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This densely populated group of stars is the globular cluster NGC 1841, which is part of the Large Magellanic Cloud (LMC), a satellite galaxy of our Milky Way galaxy that lies about 162,000 light-years away. Satellite galaxies are bound by gravity in orbits around a more massive host galaxy. We typically think of the Andromeda Galaxy as our galaxy’s nearest galactic companion, but it is more accurate to say that Andromeda is the nearest galaxy that is not in orbit around the Milky Way galaxy. In fact, dozens of satellite galaxies orbit our galaxy and they are far closer than Andromeda. The largest and brightest of these is the LMC, which is easily visible to the unaided eye from the southern hemisphere under dark sky conditions away from light pollution. Image: ESA/Hubble & NASA, A. Sarajedini.

Star Gazers Enjoy Eclipse, Planets in April

BY JONATHAN TRUAX, ASTRONOMER, MUSKEGON COMMUNITY COLLEGE'S CARR-FLES PLANETARIUM

This month, enjoy a solar eclipse, three planets, the moon, the constellations of spring, and warmer nights of observing.

During April the planets will put on a challenging show in the morning sky. Two planets are visible during the hour before sunrise. Mars and Saturn are seen as two bright “stars” low in the southeast before sunrise. Mars will appear orange, while Saturn is quite yellow. Both planets are best seen 30 to 40 minutes before sunrise. The waning crescent moon is near the pair of planets on the mornings of April 5 and 6.

This month the only evening planet is Jupiter. The planet is visible late in the western sky 45 minutes after sunset west of the stars of Taurus the Bull. Jupiter appears as a very bright white “star.” The waxing crescent moon will be near the planet the night of April 10.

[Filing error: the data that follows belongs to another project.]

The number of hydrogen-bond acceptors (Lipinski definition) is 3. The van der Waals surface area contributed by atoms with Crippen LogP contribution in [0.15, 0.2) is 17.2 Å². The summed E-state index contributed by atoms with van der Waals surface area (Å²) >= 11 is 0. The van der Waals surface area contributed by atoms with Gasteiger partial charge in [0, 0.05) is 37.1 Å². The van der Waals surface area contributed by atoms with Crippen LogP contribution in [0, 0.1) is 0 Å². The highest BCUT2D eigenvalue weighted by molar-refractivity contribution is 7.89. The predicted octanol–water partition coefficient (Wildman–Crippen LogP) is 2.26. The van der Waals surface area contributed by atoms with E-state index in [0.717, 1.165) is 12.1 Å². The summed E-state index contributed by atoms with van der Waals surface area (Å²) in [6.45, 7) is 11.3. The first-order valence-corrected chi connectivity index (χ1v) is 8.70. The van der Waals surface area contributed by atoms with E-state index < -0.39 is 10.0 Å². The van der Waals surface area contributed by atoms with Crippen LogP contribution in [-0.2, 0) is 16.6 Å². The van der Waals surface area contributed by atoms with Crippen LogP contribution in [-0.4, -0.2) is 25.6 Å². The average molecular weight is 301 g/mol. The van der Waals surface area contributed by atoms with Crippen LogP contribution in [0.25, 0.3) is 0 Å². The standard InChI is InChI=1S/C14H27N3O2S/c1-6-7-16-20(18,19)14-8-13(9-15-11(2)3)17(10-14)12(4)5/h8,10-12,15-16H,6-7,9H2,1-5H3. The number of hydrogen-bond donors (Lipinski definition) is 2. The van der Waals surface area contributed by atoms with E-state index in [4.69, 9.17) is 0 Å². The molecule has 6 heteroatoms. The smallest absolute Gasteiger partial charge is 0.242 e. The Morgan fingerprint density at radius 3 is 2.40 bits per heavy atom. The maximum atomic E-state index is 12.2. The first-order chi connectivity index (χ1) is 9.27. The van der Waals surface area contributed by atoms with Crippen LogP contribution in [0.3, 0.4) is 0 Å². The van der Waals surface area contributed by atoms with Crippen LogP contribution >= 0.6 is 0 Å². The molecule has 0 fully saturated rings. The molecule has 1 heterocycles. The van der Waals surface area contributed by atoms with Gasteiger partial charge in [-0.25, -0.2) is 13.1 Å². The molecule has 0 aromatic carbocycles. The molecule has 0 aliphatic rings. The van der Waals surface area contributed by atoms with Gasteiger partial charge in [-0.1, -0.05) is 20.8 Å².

In the dawn sky of the mornings of April 14 through the 30th the Lyrid meteor shower is active with meteor radiating from Lyra the Harp. The shower reaches peak activity on the mornings of the 22nd and 23rd with as many as 20 meteors per hour visible radiating from the northeastern sky.

This month sky watchers across North America will witness a solar eclipse. On April 8 a narrow swath across the country will witness a total solar eclipse. In west Michigan we are too far north to witness a total eclipse, but instead a deep partial eclipse will occur. The sun will be nearly 95% eclipsed by the moon as seen from west Michigan around 3:00 p.m. local time.

Partial eclipses require observers to use a solar filter or pinhole camera projection the entire event. Observers should not directly look at the sun without a proper filter or pinhole camera! As close as Indiana and Ohio you can experience three minutes or more of totality and view that phase of the eclipse without eye protection.

As darkness falls after sunset this month, locate the bright yellow star Capella of Auriga, the charioteer, high in the west. The winter constellation of Taurus can be seen very low in the west, marked by the orange star Aldebaran. The waxing crescent moon will cruise through the stars of Taurus on the evenings of April 10 through the 12th. Sky watchers can locate Orion low in the southwest by looking for three stars in a row, the famous “belt” of Orion. Use the “belt” stars pointing downward toward the southeast, to locate the bright blue-white star Sirius the brightest star in the Heavens. A giant ellipse can be formed by connecting the star Aldebaran, to Capella, and then moving east to Pollux and Castor of Gemini, then south to Procyon a bright star east of Orion, down to Sirius of Canis Major, then west to the blue star Rigel of Orion, and then back to Aldebaran. This super constellation or asterism is called the “Winter Ellipse.”